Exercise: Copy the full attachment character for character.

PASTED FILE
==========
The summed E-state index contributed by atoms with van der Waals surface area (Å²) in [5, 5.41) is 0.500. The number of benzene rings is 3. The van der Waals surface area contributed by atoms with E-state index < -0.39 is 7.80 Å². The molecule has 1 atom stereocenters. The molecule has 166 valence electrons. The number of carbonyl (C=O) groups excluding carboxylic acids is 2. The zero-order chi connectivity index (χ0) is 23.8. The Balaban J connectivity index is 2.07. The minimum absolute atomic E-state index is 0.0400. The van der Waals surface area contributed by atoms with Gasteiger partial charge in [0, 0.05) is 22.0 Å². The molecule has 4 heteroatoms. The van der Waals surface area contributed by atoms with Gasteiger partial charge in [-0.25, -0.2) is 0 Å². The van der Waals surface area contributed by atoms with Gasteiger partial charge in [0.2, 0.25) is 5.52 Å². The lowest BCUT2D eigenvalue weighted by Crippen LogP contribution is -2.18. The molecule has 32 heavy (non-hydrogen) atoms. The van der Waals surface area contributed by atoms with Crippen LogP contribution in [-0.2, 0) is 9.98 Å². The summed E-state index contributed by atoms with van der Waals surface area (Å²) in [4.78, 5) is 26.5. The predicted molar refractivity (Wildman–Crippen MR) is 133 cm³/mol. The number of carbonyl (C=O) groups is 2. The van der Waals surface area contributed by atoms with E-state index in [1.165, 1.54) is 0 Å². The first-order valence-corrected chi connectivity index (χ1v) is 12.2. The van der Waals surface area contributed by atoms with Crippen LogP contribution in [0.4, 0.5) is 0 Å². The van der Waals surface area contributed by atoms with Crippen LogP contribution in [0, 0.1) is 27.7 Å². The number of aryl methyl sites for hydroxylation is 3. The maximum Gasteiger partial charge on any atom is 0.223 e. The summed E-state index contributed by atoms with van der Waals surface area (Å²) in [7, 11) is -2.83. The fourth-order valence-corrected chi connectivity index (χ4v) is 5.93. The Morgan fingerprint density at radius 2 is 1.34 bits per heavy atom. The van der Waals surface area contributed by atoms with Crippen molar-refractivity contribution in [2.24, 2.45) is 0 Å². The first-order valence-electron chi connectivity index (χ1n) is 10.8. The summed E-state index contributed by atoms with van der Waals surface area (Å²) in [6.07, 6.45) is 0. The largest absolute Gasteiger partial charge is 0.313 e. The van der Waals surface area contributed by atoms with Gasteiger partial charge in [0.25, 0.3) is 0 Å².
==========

The summed E-state index contributed by atoms with van der Waals surface area (Å²) in [5, 5.41) is 0.500. The number of benzene rings is 3. The van der Waals surface area contributed by atoms with E-state index < -0.39 is 7.80 Å². The molecule has 1 atom stereocenters. The molecule has 166 valence electrons. The number of carbonyl (C=O) groups excluding carboxylic acids is 2. The zero-order chi connectivity index (χ0) is 23.8. The Balaban J connectivity index is 2.07. The minimum absolute atomic E-state index is 0.0400. The van der Waals surface area contributed by atoms with Gasteiger partial charge in [0, 0.05) is 22.0 Å². The molecule has 4 heteroatoms. The van der Waals surface area contributed by atoms with Gasteiger partial charge in [-0.25, -0.2) is 0 Å². The van der Waals surface area contributed by atoms with Gasteiger partial charge in [0.2, 0.25) is 5.52 Å². The lowest BCUT2D eigenvalue weighted by Crippen LogP contribution is -2.18. The molecule has 32 heavy (non-hydrogen) atoms. The van der Waals surface area contributed by atoms with Crippen LogP contribution in [-0.2, 0) is 9.98 Å². The summed E-state index contributed by atoms with van der Waals surface area (Å²) in [4.78, 5) is 26.5. The predicted molar refractivity (Wildman–Crippen MR) is 133 cm³/mol. The number of carbonyl (C=O) groups is 2. The van der Waals surface area contributed by atoms with E-state index in [1.165, 1.54) is 0 Å². The first-order valence-corrected chi connectivity index (χ1v) is 12.2. The van der Waals surface area contributed by atoms with Crippen LogP contribution in [0.4, 0.5) is 0 Å². The van der Waals surface area contributed by atoms with Crippen LogP contribution in [0, 0.1) is 27.7 Å². The number of aryl methyl sites for hydroxylation is 3. The maximum Gasteiger partial charge on any atom is 0.223 e. The summed E-state index contributed by atoms with van der Waals surface area (Å²) in [7, 11) is -2.83. The fourth-order valence-corrected chi connectivity index (χ4v) is 5.93. The Morgan fingerprint density at radius 2 is 1.34 bits per heavy atom. The van der Waals surface area contributed by atoms with Crippen molar-refractivity contribution in [2.24, 2.45) is 0 Å². The first-order valence-electron chi connectivity index (χ1n) is 10.8. The summed E-state index contributed by atoms with van der Waals surface area (Å²) in [6.07, 6.45) is 0. The largest absolute Gasteiger partial charge is 0.313 e. The van der Waals surface area contributed by atoms with Gasteiger partial charge in [0.25, 0.3) is 0 Å².